On February 13, 2020, the California Supreme Court issued its decision in Frlekin v. Apple Inc., which considered whether time employees spent waiting for and undergoing mandatory security inspections at Apple retail stores was compensable as “hours worked” within the meaning of the Industrial Welfare Commission (IWC) wage orders. The Court held that it is.
The lawsuit concerned a written policy requiring Apple retail store employees to undergo exit searches of bags, packages, purses, backpacks, briefcases and personal Apple technology devices, such as iPhones. The plaintiffs presented evidence that employees were required to clock out before their bags or devices were checked.
A district court certified a class of all Apple California employees who were subject to the security check policy from July 25, 2009, to present. It subsequently granted summary judgment to Apple, holding that the time spent by all class members waiting for and undergoing exit searches was not compensable. Central to the district court’s holding was its conclusion that employees were not subject to Apple’s “control” while waiting for or undergoing security checks, because employees had a free choice whether to bring a bag or an Apple device to work. Under the district court’s interpretation of the wage orders, the employees would not be subject to Apple’s control unless they had no plausible way to avoid the activity. Plaintiffs appealed, and the 9th Circuit certified a question regarding the district court’s interpretation of the wage orders to the California Supreme Court.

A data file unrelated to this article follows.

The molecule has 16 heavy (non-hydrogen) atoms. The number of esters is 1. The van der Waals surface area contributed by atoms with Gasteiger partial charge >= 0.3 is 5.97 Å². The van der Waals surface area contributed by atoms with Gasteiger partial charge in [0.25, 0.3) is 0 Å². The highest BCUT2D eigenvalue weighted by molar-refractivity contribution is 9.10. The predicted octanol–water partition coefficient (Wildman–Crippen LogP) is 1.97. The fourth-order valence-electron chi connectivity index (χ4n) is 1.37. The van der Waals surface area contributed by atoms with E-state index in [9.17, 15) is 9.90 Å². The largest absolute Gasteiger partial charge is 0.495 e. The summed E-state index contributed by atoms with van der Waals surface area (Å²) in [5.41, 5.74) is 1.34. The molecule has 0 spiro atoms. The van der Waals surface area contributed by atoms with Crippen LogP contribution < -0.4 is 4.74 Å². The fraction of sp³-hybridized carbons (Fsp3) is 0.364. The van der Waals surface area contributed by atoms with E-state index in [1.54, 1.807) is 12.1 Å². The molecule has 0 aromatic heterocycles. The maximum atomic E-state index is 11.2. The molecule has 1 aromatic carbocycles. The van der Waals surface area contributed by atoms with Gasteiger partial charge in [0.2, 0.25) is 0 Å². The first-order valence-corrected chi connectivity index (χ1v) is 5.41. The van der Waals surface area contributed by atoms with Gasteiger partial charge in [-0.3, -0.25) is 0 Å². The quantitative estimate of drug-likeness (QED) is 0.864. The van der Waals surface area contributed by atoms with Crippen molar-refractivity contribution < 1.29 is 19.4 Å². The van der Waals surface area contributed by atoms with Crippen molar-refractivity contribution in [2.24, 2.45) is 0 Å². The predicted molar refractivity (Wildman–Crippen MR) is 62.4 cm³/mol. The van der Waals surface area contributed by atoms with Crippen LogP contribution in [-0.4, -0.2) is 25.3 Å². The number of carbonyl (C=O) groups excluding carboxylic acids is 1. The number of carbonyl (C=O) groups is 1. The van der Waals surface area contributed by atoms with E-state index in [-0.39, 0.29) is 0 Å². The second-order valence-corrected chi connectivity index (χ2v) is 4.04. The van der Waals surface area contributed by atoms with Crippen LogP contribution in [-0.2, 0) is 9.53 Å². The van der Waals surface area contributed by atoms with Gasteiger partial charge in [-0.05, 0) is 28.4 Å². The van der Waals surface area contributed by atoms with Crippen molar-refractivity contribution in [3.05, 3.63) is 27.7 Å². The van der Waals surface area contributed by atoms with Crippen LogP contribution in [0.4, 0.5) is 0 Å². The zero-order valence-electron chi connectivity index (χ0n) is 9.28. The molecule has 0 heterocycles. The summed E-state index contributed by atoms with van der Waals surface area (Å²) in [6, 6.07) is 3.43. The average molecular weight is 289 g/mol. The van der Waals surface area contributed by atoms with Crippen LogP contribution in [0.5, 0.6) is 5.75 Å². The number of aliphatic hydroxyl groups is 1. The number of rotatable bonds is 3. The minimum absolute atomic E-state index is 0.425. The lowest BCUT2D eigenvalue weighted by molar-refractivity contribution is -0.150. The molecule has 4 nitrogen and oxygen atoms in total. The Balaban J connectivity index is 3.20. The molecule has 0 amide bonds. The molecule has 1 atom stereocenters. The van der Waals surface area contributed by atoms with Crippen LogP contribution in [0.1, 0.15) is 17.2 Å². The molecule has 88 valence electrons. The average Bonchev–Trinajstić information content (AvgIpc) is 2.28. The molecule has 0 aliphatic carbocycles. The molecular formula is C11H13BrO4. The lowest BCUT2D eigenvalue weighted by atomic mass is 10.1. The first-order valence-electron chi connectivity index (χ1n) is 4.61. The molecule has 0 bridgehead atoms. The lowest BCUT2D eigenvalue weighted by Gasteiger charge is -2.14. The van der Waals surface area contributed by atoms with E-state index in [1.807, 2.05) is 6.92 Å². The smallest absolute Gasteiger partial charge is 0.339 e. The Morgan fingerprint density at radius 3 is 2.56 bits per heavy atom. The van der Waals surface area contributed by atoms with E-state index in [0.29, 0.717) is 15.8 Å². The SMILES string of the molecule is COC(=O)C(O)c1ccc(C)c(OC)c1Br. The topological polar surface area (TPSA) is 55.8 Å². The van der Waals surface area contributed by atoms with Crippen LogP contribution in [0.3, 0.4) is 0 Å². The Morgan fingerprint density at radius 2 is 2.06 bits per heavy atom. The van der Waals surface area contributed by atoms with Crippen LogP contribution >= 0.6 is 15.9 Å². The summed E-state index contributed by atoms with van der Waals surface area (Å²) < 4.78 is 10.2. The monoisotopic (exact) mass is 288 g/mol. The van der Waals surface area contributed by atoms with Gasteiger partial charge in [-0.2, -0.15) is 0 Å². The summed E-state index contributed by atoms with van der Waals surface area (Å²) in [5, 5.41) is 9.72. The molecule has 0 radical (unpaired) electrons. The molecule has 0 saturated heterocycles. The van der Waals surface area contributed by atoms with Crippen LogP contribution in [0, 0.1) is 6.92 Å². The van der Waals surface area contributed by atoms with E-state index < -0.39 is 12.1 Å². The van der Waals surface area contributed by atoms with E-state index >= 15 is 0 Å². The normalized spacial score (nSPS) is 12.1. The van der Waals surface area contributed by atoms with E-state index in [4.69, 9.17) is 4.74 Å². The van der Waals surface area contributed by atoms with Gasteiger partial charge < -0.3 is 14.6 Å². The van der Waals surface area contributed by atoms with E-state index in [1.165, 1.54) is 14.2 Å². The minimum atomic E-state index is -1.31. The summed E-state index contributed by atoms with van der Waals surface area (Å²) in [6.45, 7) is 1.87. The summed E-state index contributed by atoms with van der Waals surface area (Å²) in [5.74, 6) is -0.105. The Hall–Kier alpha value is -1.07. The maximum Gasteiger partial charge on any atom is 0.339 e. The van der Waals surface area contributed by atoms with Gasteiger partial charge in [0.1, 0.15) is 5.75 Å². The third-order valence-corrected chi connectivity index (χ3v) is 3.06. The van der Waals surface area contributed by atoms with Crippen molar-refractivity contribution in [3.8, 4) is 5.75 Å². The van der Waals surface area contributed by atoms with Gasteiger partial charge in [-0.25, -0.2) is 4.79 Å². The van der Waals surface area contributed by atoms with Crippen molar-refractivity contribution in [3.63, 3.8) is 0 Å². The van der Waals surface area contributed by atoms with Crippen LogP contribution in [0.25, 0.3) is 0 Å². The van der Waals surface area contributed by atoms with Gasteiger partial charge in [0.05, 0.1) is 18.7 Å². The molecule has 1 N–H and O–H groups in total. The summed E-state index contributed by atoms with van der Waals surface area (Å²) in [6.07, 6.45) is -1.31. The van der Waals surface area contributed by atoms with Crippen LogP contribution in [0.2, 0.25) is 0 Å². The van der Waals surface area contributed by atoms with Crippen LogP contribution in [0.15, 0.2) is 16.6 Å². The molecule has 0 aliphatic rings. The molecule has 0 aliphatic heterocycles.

The California Supreme Court rejected the district court’s interpretation of the wage orders. It held that the text and history of the wage orders makes no distinction between avoidable and unavoidable tasks. Thus, it is not relevant to the “control” inquiry whether an employee could have made arrangements in advance to avoid the activity in question. The Court explained that in determining whether a task is compensable, courts should consider primarily whether the activity was mandatory, but also factors such as the location of the activity, the degree of the employer’s control, whether the activity primarily benefits the employee or employer and whether the activity is enforced through disciplinary measures.
Applying these factors, the Court concluded that employees were under Apple’s control during security checks because employees (1) were required to comply with the policy under threat of discipline, (2) were confined to Apple’s premises during the process and (3) were compelled to perform specific tasks during the process, such as locating a manager, undoing zippers or moving items around in a bag, and providing personal Apple devices for inspection. The Court also felt that as a practical matter, it would be difficult for employees to avoid bringing bags or smartphones to work. It observed that even Apple describes a smartphone as a “practical necessit[y] of modern life” and says that “you wouldn’t think about leaving home without it.”
This decision is notable because by rejecting a bright-line distinction between “avoidable” and “unavoidable” tasks, the Court calls into question a defense employers have raised in many similar security check cases. It also represents a departure from federal law, because the U.S. Supreme Court has held that time spent going through security checks is not compensable under the Fair Labor Standards Act. Integrity Staffing Solutions, Inc. v. Busk, 572 U.S. 27, 29 (2014). In light of the California Supreme Court’s decision, any practice that requires employees to submit to security checks on a regular basis would likely result in compensable time under California law. The safest course of action for California employers is to take steps to ensure that security checks are performed on the clock.